Sekai splits her time between making jewelry, and caring for Tabo, who is now able to recite the entire alphabet and sing songs. Their futures—and that of Sekai’s husband, who is a graphic designer—seem brighter than ever, thanks largely

Before she’d reached 30, Esther already had lost her mother and four siblings. Though she and her husband are both
HIV-positive, both are grateful that none of their three sons carries the virus. Before her affiliation with ABATAKA, Esther’s family survived on one meal a day. Earnings from jewelry sales have bumped that up to three a day, and provided enough for the family to enjoy shoes for the children, and even a refrigerator. Esther has enjoyed one other luxury—the replacement of a front tooth that has her smiling again.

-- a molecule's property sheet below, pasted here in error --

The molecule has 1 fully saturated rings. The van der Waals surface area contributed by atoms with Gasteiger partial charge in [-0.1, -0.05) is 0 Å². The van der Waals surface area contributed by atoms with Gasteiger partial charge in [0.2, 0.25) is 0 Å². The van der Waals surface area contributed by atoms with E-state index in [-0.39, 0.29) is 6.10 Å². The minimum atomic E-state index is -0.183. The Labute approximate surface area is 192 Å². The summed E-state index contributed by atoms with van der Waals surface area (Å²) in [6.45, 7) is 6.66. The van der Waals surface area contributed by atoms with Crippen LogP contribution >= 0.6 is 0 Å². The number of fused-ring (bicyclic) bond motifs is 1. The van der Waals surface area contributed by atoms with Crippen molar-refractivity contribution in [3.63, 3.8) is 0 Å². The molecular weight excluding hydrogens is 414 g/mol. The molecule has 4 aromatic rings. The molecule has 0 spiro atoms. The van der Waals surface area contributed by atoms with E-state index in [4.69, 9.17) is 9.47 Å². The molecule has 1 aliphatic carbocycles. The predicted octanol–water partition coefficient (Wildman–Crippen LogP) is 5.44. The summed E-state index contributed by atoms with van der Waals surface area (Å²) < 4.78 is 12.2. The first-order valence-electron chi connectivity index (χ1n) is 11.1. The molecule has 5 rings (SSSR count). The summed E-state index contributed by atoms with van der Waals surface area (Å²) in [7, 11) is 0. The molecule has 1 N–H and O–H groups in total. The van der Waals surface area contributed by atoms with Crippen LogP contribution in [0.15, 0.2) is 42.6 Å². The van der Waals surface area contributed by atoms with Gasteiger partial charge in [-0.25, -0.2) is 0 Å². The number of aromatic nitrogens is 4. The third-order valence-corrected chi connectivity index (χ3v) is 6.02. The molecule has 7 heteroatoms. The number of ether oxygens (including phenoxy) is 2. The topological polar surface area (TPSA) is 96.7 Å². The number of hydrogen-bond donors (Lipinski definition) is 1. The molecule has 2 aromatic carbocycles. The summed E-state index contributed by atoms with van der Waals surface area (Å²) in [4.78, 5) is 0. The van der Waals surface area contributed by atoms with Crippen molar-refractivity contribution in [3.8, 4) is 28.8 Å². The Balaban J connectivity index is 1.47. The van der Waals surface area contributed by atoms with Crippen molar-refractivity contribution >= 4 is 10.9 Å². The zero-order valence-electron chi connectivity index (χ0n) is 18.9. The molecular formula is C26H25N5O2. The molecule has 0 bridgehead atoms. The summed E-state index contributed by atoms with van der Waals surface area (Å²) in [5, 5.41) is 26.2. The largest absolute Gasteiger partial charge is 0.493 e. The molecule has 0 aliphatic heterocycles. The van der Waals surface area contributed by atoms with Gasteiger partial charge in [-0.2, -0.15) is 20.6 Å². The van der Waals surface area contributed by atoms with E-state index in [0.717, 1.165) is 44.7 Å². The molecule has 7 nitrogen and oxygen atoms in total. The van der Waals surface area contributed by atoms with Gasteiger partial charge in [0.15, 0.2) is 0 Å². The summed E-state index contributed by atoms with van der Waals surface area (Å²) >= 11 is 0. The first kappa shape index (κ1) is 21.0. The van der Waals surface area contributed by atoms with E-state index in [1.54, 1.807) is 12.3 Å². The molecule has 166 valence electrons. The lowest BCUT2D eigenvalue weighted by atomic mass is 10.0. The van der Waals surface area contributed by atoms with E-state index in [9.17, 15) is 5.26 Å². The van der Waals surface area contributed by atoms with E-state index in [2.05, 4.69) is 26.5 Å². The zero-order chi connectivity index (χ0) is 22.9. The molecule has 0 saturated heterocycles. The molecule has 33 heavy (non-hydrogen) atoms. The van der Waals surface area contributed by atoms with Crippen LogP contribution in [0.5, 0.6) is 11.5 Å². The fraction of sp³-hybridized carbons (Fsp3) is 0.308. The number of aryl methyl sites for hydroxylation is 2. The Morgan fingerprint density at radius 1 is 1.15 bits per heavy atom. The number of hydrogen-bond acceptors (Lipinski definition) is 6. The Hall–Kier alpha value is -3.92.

Her recent life has not been without tragedy, though. In 2009, she gave birth to twins, Jacob and Mary. They were thriving when Mary Fisher visited Zambia in May of that year. Both have since died. Esnart weeps for them often, but tries to remain strong for the three who survive.

When Judith discovered she was HIV-positive, she attempted suicide by overdosing on pills. A great-aunt found her and saved her life, a life that has been marked by loss. After marrying at 19, Judith bore two children who died when they were just days old. Her third-born lived only a year.

Four years into her marriage, her husband died. In 2004, Judith remarried and began taking antiretroviral drugs. She gave birth to a baby in 2006 who is HIV-negative. “I would like people in America to know that a positive woman is the same as a negative woman,” says Judith. “We are all alike.”